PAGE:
The end of equivocation

Published : Aug 15, 1998 00:00 IST

Prime Minister A.B. Vajpayee has firmly indicated that India would sign the Comprehensive Test Ban Treaty; his statement in Parliament also seemed to spell out the outline of a nuclear weapons doctrine.

PRIME MINISTER Atal Behari Vajpayee's reply to the recent parliamentary debate on foreign policy has been read in some quarters as the first outline of an Indian nuclear weapons doctrine. In being the first comprehensive statement of policy by the head of government, the Prime Minister's statement in the Lok Sabha on August 4 supersedes the fragmented and somewhat uncoordinated discourse that his Cabinet colleagues were engaged in since the nuclear tests were conducted in May. To say that it reflects a political consensus may, however, be stretching the truth.

Vajpayee indicated that India's nuclear posture will be premised upon three elements: minimum deterrence, no-first use and accession to the Comprehensive Test Ban Treaty (CTBT). There could be varying interpretations of the relative importance of the three elements, although in actual strategic terms, Vajpayee's declaration of a policy of "minimum deterrence" is perhaps the most crucial. This is the firmest statement yet that nuclear weapons will indeed be fabricated and stockpiled. The qualification that the deterrence posture will be oriented towards a minimum agenda burdens the new doctrine with a substantial element of ambiguity - how minimal really is "minimum"?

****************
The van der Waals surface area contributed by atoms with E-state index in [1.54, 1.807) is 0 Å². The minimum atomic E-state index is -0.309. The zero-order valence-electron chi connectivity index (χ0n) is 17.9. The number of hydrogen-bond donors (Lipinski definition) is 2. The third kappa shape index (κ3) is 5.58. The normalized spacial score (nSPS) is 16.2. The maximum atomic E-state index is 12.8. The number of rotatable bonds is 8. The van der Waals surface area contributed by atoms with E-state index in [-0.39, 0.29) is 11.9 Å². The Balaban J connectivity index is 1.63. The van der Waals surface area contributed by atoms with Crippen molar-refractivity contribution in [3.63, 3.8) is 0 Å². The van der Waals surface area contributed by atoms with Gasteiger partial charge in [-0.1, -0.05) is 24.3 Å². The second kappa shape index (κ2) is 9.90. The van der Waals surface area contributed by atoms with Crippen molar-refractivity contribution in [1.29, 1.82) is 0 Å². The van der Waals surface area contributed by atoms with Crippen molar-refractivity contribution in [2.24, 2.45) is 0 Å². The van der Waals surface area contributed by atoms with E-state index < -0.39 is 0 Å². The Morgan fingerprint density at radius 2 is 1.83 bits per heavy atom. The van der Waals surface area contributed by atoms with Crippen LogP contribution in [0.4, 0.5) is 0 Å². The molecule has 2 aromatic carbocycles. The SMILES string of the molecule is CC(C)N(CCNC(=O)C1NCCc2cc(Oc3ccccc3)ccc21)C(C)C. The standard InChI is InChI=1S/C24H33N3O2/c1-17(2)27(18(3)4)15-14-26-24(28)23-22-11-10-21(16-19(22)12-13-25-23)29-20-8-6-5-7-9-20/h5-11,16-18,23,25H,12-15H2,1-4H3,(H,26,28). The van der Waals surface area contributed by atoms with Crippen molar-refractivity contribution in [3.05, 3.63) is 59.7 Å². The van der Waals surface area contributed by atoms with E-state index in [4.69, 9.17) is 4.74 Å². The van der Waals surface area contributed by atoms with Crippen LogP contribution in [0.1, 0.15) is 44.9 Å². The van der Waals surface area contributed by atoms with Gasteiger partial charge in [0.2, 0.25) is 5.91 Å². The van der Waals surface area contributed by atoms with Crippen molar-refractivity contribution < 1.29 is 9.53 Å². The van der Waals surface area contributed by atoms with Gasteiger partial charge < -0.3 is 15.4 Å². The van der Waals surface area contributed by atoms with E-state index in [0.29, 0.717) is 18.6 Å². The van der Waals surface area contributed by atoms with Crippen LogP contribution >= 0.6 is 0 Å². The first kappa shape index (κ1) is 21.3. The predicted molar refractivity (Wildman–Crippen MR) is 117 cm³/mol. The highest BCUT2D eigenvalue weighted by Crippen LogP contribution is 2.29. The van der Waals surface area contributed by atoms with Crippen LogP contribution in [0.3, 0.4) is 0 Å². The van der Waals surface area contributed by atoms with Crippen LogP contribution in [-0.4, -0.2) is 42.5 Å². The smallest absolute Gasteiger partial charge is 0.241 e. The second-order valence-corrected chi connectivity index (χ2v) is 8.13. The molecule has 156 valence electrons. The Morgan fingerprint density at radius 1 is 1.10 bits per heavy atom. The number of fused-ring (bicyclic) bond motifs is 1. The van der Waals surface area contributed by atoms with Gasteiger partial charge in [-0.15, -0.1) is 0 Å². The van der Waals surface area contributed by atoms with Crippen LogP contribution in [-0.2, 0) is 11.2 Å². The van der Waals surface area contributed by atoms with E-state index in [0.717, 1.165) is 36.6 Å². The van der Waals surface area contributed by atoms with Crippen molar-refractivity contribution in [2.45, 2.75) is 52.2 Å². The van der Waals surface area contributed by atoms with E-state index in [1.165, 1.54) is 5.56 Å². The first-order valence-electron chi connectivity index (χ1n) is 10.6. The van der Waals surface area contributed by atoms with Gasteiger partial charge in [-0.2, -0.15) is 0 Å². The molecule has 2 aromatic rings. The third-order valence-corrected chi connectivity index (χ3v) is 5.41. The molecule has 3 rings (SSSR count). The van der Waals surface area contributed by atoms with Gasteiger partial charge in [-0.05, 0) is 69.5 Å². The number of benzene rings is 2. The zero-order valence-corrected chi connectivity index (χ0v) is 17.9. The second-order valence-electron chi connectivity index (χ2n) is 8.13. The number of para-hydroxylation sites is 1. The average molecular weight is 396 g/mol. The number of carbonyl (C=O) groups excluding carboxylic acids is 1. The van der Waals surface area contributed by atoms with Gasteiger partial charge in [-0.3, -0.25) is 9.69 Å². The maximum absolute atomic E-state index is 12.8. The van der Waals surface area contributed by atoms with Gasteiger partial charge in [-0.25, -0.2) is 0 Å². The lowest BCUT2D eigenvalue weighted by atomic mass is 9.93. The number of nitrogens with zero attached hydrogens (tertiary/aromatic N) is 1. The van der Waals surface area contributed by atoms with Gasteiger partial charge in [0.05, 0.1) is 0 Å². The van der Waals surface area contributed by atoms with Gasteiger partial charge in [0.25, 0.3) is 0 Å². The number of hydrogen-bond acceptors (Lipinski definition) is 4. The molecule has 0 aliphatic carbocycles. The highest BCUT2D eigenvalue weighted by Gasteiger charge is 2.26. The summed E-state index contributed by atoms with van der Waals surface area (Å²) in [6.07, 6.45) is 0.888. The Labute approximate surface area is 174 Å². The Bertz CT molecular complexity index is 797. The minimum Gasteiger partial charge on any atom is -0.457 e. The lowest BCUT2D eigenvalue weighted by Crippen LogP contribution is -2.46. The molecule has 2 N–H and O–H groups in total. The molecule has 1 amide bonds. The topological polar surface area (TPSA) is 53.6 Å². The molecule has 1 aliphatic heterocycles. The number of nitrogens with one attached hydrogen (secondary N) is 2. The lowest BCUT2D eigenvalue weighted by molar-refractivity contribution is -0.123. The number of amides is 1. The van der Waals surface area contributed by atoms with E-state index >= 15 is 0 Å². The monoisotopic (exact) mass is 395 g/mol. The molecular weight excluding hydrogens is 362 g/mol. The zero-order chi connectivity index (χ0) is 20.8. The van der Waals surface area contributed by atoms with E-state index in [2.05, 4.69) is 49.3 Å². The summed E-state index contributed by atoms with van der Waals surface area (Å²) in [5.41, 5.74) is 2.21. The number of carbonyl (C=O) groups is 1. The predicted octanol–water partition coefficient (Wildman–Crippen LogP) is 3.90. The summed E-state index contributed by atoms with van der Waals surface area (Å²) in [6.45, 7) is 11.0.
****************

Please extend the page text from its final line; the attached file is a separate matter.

Although an inescapable part of nuclear doctrine, ambiguity has never been known to contribute to stability in strategic planning. It leaves a wide area open for subjective judgment by both the proponent of doctrine and the adversary. In many respects, India's posture since its first nuclear test in 1974 could be described as one of "minimum deterrence". The knowledge base was established, the institutional framework was in place and the fissile material was known to exist, particularly since the research reactor Dhruva went on stream in 1985. If deterrence is almost entirely a matter of perception, then India had perhaps established its credentials as far back as 1974.

CLEARLY, India now stands in a more aggressive deterrent posture than before. It is not yet evident whether a sense of stable anchorage can be established for this new stance. Deterrence theory, as pointed out by Gen. Lee Butler, America's top nuclear warrior till 1994, is a voracious beast, which acknowledges no rational limits on the size or composition of nuclear arsenals. Far from constraining it, deterrence theory has, in fact, emerged as the most powerful justification of the nuclear arms spiral. Restraint is not inherent in the deterrence principle; appending the qualification of "minimum" does not render it any different. Rather, the possibilities of restraint are to be sought in two other components of the nuclear doctrine - only one of which, however, has been explicitly stated.